India, China and the US finally unblocked the environment logjam which held the world hostage on climate change. The three nations, ranked as the largest emitters of greenhouse gases, pledged to join the pact that would take effect in 2020. Envoys from more than 190 nations also extended the Kyoto Protocol, the only ratified treaty limiting greenhouse gases. They will develop a document with “legal force” by 2015 that would curb pollution for all nations, according to a text adopted on Sunday in Durban, South Africa.
Not to be subjected to the carbon burden of the developed world, China and India stood tall against the EU, holding their stand that the new emission reduction regime will be decided on the basis of equity, which could mean much lower emission reduction for India as compared to China, whose per capita global warming causing carbon release is almost double of India’s. India has agreed to reduce its emission intensity by 20-25 percent of its Gross Domestic Product (GDP) by 2020.
“India will never be intimidated by threats,” India’s Environment Minister Jayanthi Natarajan said in a passionate speech to delegates, “How do I give a blank check and give a legally-binding agreement to sign away the rights of 1.2 billion people?”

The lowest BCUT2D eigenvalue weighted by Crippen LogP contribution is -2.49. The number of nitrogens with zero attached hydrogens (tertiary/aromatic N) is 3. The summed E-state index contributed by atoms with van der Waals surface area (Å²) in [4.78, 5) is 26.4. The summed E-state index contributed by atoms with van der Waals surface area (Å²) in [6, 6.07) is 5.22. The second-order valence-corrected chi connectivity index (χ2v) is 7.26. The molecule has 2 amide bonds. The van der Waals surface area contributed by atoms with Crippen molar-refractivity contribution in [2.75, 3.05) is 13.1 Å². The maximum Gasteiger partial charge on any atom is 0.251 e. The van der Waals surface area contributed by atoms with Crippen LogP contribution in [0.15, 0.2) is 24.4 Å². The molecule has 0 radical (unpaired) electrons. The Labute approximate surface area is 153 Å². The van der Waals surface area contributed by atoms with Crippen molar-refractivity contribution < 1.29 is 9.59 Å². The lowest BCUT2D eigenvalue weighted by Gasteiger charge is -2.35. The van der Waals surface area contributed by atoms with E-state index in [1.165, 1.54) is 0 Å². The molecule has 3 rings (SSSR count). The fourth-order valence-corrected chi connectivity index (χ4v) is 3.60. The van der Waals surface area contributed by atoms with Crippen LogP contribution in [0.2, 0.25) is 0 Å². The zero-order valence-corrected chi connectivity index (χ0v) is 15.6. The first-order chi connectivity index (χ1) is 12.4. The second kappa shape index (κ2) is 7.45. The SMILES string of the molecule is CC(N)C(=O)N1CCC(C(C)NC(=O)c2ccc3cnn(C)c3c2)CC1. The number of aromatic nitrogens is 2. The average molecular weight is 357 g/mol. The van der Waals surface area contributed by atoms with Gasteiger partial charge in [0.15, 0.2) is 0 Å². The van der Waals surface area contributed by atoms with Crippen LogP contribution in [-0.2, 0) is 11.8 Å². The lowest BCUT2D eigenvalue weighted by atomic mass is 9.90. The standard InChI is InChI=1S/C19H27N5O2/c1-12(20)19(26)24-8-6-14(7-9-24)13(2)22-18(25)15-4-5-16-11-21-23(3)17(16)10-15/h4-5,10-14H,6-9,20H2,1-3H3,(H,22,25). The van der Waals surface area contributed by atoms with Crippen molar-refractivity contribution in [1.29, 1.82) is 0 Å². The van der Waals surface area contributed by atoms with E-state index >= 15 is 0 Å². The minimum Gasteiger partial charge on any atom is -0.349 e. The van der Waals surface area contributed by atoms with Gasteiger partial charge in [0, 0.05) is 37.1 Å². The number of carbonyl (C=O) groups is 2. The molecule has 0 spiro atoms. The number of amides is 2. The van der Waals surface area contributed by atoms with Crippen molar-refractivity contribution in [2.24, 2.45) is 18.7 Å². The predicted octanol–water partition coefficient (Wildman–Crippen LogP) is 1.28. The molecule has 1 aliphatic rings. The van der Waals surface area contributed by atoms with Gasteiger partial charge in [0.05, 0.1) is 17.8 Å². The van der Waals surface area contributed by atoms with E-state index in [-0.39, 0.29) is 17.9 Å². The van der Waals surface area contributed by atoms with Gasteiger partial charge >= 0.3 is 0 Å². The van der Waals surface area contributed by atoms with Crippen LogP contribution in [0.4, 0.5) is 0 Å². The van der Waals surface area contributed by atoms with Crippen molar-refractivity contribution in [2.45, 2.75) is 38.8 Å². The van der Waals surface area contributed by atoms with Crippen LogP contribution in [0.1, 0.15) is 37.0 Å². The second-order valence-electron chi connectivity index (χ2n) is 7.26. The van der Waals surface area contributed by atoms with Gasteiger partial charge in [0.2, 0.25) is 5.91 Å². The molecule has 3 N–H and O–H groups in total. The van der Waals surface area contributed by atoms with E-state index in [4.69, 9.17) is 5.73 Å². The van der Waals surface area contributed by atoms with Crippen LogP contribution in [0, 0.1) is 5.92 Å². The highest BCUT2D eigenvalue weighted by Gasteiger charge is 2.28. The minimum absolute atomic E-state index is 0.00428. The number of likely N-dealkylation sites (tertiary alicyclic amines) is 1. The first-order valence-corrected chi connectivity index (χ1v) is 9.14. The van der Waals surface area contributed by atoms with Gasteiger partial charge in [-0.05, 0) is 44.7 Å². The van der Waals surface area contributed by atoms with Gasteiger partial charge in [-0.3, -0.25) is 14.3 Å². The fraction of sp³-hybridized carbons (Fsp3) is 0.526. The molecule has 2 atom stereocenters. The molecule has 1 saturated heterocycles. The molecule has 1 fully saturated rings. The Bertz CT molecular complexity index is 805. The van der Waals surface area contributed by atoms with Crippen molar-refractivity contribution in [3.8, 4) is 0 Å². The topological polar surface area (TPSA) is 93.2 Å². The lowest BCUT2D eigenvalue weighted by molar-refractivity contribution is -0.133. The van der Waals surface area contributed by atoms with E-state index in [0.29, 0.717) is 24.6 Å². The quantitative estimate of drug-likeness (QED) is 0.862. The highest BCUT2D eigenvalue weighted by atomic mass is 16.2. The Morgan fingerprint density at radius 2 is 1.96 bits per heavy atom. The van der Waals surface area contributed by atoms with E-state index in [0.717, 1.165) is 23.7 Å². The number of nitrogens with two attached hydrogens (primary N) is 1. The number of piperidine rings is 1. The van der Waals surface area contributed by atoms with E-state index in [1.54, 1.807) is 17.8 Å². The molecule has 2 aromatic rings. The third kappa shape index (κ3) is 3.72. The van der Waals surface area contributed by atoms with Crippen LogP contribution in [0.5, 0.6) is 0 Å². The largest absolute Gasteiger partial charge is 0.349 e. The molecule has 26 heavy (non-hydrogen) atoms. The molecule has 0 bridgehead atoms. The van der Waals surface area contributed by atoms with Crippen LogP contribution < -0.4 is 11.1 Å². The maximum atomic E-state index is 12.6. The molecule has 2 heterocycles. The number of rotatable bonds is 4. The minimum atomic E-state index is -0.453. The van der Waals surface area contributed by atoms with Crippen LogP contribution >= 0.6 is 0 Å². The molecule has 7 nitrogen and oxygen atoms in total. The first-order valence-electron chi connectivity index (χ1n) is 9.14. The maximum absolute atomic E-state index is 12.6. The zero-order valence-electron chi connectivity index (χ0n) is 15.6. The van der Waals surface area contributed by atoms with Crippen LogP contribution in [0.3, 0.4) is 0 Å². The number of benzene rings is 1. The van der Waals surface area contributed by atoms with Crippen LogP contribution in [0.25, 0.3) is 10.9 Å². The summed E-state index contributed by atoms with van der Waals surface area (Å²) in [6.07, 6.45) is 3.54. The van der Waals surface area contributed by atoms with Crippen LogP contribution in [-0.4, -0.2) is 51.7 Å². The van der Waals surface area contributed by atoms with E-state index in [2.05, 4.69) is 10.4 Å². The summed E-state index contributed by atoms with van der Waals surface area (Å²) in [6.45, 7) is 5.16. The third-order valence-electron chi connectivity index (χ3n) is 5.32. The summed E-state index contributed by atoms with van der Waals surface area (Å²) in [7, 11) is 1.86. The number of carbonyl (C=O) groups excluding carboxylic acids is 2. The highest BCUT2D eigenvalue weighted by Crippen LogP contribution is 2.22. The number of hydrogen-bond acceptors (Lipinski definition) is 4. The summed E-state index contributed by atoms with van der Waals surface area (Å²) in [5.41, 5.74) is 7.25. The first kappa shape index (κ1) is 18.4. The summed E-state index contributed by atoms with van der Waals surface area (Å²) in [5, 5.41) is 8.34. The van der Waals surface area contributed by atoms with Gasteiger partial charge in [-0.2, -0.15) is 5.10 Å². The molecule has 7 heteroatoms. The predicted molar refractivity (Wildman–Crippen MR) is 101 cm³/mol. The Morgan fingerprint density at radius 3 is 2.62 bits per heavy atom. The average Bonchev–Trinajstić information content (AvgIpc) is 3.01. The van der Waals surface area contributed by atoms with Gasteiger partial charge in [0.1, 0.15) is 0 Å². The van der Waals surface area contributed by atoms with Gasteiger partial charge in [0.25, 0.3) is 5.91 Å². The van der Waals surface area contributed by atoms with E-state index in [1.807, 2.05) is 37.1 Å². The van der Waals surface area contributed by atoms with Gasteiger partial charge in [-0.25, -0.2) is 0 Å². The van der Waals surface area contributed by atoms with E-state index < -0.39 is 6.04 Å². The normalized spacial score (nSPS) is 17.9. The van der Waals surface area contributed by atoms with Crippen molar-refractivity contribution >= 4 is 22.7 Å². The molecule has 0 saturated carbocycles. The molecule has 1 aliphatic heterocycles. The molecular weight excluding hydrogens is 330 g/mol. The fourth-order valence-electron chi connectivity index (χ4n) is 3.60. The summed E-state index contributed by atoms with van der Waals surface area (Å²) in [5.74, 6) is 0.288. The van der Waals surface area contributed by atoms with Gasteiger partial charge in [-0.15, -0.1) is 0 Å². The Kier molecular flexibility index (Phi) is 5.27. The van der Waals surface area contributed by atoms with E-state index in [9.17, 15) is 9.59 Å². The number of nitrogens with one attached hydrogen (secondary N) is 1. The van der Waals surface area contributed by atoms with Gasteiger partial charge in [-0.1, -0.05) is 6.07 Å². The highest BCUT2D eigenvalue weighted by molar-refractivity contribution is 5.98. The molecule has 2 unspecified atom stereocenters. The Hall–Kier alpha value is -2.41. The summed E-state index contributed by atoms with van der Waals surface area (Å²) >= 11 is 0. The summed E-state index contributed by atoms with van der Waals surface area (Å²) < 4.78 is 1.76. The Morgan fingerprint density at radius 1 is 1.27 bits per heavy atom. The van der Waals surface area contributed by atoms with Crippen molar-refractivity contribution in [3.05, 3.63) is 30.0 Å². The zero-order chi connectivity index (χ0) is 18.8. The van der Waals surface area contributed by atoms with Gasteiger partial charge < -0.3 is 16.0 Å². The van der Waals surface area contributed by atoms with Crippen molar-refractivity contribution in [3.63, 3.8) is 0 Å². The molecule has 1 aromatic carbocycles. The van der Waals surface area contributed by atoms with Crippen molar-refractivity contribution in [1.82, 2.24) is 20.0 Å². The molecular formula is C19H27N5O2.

China’s top climate change negotiator, Xie Zhenhua backed India. “What needs to be pointed out is that developed countries lack the political will to reduce emissions and provide finance and the transfer of technology to support developing countries, which is a major obstacle for international cooperation in addressing climate change,” Xie told China Daily.
When the Kyoto treaty was drafted in 1997 to reduce emissions in the industrial world, China and India weren’t required to participate because they weren’t yet considered major industrial nations. The U.S. helped design the agreement, but Congress failed to ratify it precisely because those major developing countries didn’t have to check their emissions as well.
After nearly 20 consecutive hours of negotiations, China and India nearly derailed the new 2020 pact early Sunday by refusing to accept a strict “legal instrument,” to police emissions cuts. Instead, the version of the agreement that emerged contained the phrase “legal force”—a broader term that is seen as offering governments more leeway to identify how to curb emissions.
Separately, envoys agreed to establish a fund to guide the flow of much of what they hoped would be US$100 billion in annual pledges by 2020 to mitigate the impact of climate change in poor countries.